Constanze Duke
Yeah, that's always really shocking. And I'll just quickly plug a documentary here. It's a little bit older. It came out in 2014, but it's called, Just Eat It: A Food Waste Story and it's an award-winning documentary. It was such a joy to watch. And it's basically a couple that figures out how much of a problem food waste is. And so they decide for six months to live only on primarily foods that would otherwise have gone to waste. And it's really interesting how it turns out. I don't want to give away too much, but it's worth a watch.

Nick Liu-Sontag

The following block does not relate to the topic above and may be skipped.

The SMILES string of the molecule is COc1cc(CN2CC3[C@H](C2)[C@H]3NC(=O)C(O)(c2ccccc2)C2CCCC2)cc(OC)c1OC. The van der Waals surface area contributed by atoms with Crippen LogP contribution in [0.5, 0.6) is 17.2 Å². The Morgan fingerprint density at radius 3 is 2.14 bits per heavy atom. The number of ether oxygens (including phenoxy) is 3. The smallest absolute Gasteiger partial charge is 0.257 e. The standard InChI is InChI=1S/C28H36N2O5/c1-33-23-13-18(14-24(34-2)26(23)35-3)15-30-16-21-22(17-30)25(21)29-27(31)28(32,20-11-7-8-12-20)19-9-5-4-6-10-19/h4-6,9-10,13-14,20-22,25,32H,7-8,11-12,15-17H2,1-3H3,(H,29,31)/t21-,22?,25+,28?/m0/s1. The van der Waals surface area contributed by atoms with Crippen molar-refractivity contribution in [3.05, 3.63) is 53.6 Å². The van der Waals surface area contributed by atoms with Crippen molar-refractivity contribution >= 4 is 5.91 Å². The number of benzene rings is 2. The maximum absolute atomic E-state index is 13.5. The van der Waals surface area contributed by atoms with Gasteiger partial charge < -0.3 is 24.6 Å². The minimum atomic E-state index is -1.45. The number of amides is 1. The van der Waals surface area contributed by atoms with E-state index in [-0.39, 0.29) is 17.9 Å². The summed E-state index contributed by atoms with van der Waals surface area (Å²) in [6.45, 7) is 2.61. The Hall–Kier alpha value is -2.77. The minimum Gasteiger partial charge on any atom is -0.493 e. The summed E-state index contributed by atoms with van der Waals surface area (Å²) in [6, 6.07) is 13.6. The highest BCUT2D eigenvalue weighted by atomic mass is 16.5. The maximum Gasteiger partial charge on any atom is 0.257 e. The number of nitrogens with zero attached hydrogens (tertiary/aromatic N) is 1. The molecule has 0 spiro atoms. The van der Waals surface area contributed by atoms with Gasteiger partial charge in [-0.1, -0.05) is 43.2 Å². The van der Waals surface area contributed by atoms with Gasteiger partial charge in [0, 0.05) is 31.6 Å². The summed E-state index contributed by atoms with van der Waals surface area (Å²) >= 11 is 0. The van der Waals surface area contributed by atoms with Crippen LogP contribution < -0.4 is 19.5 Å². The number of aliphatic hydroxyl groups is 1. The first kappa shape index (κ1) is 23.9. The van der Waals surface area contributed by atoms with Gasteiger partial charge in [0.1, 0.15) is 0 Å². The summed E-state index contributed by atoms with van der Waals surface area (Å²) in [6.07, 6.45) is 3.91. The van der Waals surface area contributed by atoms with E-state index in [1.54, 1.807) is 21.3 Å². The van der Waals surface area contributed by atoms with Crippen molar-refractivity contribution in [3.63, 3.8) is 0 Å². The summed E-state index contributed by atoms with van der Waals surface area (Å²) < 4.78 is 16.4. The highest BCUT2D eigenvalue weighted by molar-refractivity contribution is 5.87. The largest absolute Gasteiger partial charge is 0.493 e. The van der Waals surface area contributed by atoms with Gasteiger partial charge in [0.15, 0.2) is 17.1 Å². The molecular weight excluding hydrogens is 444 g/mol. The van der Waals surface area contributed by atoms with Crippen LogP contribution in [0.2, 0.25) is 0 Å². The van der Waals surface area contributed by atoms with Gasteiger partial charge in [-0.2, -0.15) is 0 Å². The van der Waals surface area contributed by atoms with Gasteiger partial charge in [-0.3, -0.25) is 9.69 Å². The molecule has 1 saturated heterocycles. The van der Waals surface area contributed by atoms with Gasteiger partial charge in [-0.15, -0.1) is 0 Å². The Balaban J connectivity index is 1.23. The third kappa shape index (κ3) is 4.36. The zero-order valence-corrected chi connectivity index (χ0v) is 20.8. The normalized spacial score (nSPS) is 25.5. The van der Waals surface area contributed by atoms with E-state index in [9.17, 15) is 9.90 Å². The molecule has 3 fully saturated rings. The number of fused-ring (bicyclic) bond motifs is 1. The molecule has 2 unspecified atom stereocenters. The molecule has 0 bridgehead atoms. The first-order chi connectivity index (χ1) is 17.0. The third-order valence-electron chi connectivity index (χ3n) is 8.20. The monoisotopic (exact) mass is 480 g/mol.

This kind of sparked our thinking for other upcycling other business ideas where that are coming out of the market and and some of the things that I wrote down were there's a company called Ecovative Design, which specializes in using fungal mycelium, which are basically the roots of fungi to create products. And so right now, their main product is like a Styrofoam replacement for product packaging snd it looks just like a cardboard material, you wouldn't be able to tell the difference. The fungi is dead, but the beautiful part about their process is they use agricultural waste products and so they can obtain those products very cheaply, because those are things that would normally not be used or be worth anything. So it allows them to bring down costs and it's kind of a beautiful thing. They are also working on a building insulation product—that was a while ago. I haven't seen anything about that, but in college, I actually did a little research project growing fungi for them. And that was pretty fun. So shout out to Ecovative.